Do you see all the moral, ethical, and jurisdictional problems here?

      Neighbor A is engaging in morally and legally sanctioned behavior.

      Neighbor B's situation is contractual and bureaucratic, but not moral.

      You are willing to hold Neighbor B hostage from something he is entitled to do, in exchange for granting a waiver to Neighbor A to continue his illegal and immoral behavior.

    • (Show?)

      oh, and it's also less than impressive that you're willing to put someone else's citizens in the line of fire but not take a courageous stand yourself.

      "fight 'em over there so we don't have to fight 'em over here."

      cowards.

  • (Show?)

    "Preventing religious extremists getting their hands on nukes is a great idea. Keep nuclear weapons out of the hands of both Iranians religious extremists and the GOP."

    You forgot to mention one group of religious extremists who already have the bomb...

  • Bill Bodden (unverified)
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    Juan Cole, one of the more knowledgeable commentators on Middle East affairs, has a commentary for today's posting on the Obama-Netanyahu meeting that should be read by all: juancole dot com.

  • Stephen Amy (unverified)
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    Iran, under the NPT, has the right to enrich uranium.

    Also, when was the last time an offensive war was launched from Iranian (Persian) territory? I believe its been quite a few centuries since this has occurred.

    Would that the U.S. or Israel had the same stellar record of not building, stockpiling and, in the case of the U.S., using nuclear weapons; and the same great record on not going about attacking some hapless foe every few years.

    Also, remember 1953? What would have been the U.S. or Israel's reaction to a foreign power removing the duly elected and liberal government of the nation?

  • (Show?)

    Also on the proliferation front: Turns out Pakistan has been adding to its nuclear arsenal.

  • Bill Bodden (unverified)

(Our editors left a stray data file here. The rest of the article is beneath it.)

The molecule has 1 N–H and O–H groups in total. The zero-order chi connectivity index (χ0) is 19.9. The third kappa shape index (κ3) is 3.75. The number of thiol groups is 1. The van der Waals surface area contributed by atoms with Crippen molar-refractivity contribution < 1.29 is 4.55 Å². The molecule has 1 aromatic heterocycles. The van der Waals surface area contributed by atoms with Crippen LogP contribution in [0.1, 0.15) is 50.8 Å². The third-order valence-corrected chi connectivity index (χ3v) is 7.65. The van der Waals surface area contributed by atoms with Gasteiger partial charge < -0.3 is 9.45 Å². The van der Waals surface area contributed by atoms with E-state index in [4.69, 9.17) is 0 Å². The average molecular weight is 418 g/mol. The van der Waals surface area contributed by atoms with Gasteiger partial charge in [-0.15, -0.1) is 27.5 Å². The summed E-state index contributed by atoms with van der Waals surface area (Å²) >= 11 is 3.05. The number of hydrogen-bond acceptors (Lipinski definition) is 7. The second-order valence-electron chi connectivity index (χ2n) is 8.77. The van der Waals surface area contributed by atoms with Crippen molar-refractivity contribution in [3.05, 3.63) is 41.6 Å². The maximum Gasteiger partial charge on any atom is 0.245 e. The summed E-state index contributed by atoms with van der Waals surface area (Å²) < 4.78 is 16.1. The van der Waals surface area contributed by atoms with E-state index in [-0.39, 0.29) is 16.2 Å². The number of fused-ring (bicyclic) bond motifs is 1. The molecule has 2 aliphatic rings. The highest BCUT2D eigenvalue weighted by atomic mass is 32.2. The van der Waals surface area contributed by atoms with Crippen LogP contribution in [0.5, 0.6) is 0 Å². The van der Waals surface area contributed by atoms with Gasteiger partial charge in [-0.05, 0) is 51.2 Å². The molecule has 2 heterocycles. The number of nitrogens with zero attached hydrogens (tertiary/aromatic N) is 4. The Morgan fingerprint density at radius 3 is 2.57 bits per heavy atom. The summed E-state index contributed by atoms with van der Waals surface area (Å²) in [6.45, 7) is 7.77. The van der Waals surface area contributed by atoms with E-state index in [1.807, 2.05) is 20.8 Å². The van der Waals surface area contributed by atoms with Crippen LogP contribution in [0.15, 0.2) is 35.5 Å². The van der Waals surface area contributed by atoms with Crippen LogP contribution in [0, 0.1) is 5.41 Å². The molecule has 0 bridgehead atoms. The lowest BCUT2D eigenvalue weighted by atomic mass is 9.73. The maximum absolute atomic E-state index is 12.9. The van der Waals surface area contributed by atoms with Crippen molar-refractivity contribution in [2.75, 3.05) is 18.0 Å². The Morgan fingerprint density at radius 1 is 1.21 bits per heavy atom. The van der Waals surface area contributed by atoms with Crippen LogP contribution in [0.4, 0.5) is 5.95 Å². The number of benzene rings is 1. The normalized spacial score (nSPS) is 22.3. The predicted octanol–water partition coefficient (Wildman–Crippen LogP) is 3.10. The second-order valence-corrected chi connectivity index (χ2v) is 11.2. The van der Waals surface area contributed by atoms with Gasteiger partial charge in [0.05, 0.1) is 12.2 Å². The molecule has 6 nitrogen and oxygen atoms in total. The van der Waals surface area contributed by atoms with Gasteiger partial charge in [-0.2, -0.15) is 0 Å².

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    The United States and Israel have understandable concerns about other countries acquiring weapons of mass destruction. They have seen the results of their own weapons of mass destruction in Tokyo, Nagasaki, Hiroshima, Baghdad, southern Lebanon and Gaza and know how horrific they can be.

  • John Turner (unverified)
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    Boy am I glad Rep. Galizio is my state rep! Clearly, he's done the research and carefully considered the issue. Kudos.

    Iran may be a rogue nation, but where does divestment policy stop? Not to mention, the Obama administration has yet to have an opportunity to establish a rational foreign policy and attempt to normalize relations. China has a horrible track record of human rights abuses, so should we divest from all companies doing business in China? That wouldn't make a whole lot of sense.

    Oregon has only divested twice in her history. Once from S. Africa in the late 1980s and from Sudan in 2005. In Sudan, over 70% of oil receipts from companies (mainly Chinese) drilling and exploring for oil go to fund an disproportionately large and well equipped military (that purchases tanks and attack helicopters from Russia). That military, and the associated Janjaweed militias, rape, pillage, exterminate and displace the people in the Darfur region, which happen to be on top of massive oil deposits. When Oregon's PERS, SAIF, and other public investments were tainted with the blood of the Sudanese people, the choice to divest was CLEAR. Since Russia sells tanks and aircraft to the Sudan government, should we divest from companies doing business in Russia?

    Not only is the divest Iran movement led by neo-con extremists, it essentially proposes to use public funds, retirement funds, and workman's comp funds for political and foreign policy goals. Where would this line of thinking stop? Not to mention, why would you propose to divest from anything at the worst time in the market in recent history. Could it be that neo-cons see that locking in investment losses to PERS and public funds as an added benefit in bringing down "big government"? I'm curious.

    Thanks again to Rep. Galizio and the other legislators who recognize this bill for the bad policy that it is.

  • Nancy (unverified)
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    Re: "You forgot to mention one group of religious extremists who already have the bomb..."